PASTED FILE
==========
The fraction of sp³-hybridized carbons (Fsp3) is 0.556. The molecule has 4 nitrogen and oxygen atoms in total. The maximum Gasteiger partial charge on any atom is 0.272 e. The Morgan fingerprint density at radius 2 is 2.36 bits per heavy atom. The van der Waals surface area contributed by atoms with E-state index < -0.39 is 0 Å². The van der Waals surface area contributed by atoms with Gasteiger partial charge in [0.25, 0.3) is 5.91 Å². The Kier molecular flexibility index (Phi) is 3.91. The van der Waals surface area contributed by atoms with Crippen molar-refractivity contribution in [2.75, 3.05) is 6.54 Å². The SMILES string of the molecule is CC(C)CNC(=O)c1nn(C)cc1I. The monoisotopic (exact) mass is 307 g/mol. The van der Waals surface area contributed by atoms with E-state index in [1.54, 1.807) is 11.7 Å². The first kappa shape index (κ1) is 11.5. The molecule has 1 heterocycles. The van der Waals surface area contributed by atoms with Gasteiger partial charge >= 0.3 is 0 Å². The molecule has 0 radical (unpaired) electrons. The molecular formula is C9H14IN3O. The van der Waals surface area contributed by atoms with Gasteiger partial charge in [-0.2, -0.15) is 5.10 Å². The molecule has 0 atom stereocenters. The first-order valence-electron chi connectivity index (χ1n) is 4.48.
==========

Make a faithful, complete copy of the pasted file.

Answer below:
The fraction of sp³-hybridized carbons (Fsp3) is 0.556. The molecule has 4 nitrogen and oxygen atoms in total. The maximum Gasteiger partial charge on any atom is 0.272 e. The Morgan fingerprint density at radius 2 is 2.36 bits per heavy atom. The van der Waals surface area contributed by atoms with E-state index < -0.39 is 0 Å². The van der Waals surface area contributed by atoms with Gasteiger partial charge in [0.25, 0.3) is 5.91 Å². The Kier molecular flexibility index (Phi) is 3.91. The van der Waals surface area contributed by atoms with Crippen molar-refractivity contribution in [2.75, 3.05) is 6.54 Å². The SMILES string of the molecule is CC(C)CNC(=O)c1nn(C)cc1I. The monoisotopic (exact) mass is 307 g/mol. The van der Waals surface area contributed by atoms with E-state index in [1.54, 1.807) is 11.7 Å². The first kappa shape index (κ1) is 11.5. The molecule has 1 heterocycles. The van der Waals surface area contributed by atoms with Gasteiger partial charge >= 0.3 is 0 Å². The molecule has 0 radical (unpaired) electrons. The molecular formula is C9H14IN3O. The van der Waals surface area contributed by atoms with Gasteiger partial charge in [-0.2, -0.15) is 5.10 Å². The molecule has 0 atom stereocenters. The first-order valence-electron chi connectivity index (χ1n) is 4.48.